Pentwater, Michigan
October, 2003

On this trip I flew in from Berlin and Gloria flew in from Kauai and we met in Detroit. From there we drove to the small town of Pentwater, which sits on the edge of Pentwater Lake and boasts a channel that connects it to Lake Michigan. We moved into "The Candlewyck House," a restored farmhouse built in 1865 that features themed rooms and scrumptious food. Our place of rest was called "The Patriot Room" because it was crammed to the rafters with so many patriotic doodads that we had no space to put our things on. The hospitality, however, was unequalled.

Gloria's sister Joan, who lives there with her husband Dick, served as our guide, and most of the rest of her family came up to join us as well.

This is a typical street in Pentwater. It has the look, the feel, and the neighborliness of Brighton or South Lyon in the fifties when Gloria and I were in high school.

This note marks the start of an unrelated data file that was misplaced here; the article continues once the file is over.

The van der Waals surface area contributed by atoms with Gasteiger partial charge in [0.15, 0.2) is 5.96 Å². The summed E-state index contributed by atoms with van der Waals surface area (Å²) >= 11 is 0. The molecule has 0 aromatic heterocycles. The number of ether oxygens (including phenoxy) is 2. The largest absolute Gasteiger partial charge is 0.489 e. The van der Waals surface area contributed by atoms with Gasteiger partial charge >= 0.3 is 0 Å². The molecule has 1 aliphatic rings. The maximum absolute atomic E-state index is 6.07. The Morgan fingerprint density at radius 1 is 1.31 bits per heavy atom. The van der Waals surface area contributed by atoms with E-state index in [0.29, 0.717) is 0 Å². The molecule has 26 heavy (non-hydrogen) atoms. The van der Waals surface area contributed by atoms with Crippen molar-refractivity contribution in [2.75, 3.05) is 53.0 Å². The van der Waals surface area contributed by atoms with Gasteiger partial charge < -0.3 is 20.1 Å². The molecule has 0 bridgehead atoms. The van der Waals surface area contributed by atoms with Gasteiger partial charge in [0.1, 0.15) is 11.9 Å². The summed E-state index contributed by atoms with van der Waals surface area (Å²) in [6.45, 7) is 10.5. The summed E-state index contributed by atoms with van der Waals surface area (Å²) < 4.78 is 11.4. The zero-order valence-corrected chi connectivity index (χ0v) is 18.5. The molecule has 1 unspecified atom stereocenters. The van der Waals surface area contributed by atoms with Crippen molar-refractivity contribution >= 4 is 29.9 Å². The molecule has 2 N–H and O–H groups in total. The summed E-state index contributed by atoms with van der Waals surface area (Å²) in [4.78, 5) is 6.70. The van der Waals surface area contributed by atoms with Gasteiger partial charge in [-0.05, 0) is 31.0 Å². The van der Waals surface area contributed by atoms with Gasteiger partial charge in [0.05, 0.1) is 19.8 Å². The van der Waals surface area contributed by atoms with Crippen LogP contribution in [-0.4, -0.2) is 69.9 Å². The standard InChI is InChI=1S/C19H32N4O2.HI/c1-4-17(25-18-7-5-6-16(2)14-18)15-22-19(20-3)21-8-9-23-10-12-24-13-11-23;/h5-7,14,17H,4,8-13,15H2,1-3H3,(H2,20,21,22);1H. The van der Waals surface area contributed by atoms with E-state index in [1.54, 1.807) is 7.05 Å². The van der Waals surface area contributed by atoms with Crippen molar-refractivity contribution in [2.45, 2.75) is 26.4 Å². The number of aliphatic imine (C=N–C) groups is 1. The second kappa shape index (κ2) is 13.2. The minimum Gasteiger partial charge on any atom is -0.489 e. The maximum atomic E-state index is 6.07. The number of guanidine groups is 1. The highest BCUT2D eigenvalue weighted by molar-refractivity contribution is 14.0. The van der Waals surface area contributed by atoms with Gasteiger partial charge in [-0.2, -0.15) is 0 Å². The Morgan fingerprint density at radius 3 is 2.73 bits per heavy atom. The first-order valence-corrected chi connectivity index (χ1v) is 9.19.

A spectacular maple tree that really wanted its picture taken.

This gorgeous variety of trees and shrubs in color is on the road into town.

Many of the homes had Halloween decorations on their porches or in their yards. Almost all the homes were early American, Victorian, or Colonial in style, and a lot of them had been built in the mid to late 1800s.

Gloria's sister Joan is showing off her decorations, as well as a very large cabbage from a local farm.

Sometimes we would just lounge around, like Gloria's sisters Joan and Lorraine.

We also went walking along the famous sand dunes of Lake Michigan.

Here is part of the Denkhaus clan making the sands bark. These are called "barking sands" (like the ones in Hawaii) because the air-saturated sand makes sounds like barking dogs (very small dogs) as you shuffle through them.

Gloria's brother Dennis and his wife Sandy came up in their awesome 42-foot motorhome. It barely fit into a space at Charles Mears State Park on Lake Michigan at the edge of town.

One day all of us went to visit the Little Sable Point Lighthouse, the highest one on Lake Michigan at 115 feet.

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